Organic Chemistry: Carbocycles
Cyclic organic molecules typically exhibit a certain degree of ring strain that makes them less stable than their linear counterparts. Ring strain results from angle strain (deviation of bond angles from 109.5 degrees) in small rings and torsional strain. It is largest for 3 and 4 membered rings and tends to be small for medium-sized rings.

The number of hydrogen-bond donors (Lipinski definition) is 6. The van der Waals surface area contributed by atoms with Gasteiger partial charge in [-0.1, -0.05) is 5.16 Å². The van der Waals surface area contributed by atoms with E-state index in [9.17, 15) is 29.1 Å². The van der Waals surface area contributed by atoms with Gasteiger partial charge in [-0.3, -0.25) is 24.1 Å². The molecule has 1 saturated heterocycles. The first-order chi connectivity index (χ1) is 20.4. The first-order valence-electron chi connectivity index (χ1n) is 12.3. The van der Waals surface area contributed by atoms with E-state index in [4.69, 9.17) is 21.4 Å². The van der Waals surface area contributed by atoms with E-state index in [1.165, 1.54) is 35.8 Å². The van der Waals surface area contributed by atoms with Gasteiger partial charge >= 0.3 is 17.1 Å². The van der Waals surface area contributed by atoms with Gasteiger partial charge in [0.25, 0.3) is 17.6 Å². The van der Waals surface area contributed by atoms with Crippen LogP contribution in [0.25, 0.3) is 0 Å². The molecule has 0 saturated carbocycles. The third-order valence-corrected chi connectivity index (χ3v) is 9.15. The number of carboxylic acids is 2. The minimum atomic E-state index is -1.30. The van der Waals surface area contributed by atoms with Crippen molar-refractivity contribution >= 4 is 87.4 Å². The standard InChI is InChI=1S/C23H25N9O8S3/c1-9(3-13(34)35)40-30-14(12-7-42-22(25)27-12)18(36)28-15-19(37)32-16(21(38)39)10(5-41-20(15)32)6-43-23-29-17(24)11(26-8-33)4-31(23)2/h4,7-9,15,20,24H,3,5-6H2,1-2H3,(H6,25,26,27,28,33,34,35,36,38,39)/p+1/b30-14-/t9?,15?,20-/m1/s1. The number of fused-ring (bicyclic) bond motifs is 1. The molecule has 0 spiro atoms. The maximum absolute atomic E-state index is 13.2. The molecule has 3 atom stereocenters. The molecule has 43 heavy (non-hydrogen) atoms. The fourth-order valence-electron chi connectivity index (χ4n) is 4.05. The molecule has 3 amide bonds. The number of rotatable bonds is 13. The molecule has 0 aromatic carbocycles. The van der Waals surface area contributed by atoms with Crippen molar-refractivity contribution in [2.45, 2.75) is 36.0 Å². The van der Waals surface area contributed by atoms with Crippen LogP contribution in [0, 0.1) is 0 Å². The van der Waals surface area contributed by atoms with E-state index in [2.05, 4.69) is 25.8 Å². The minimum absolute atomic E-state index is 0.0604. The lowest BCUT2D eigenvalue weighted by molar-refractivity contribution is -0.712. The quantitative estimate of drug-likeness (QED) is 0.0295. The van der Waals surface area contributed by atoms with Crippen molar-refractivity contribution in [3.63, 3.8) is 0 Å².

Cyclohexane is the only cycloalkane, which has no ring strain. This is because cyclohexane can adopt the chair conformation, which completely avoids eclipsing interactions. The chair contains axial and equatorial bond positions, which can be interchanged via a chair-chair interconversion. Such interconversions go through a less stable boat conformation, which contains significant amounts of eclipsing interactions. Substituent groups prefer to adopt the equatorial positions because there is less steric hindrance from 1,3-diaxial interactions. Some groups such as the tert-butyl group are so large that they altogether prevent the chair from flipping into other conformations once the groups are in the equatorial positions.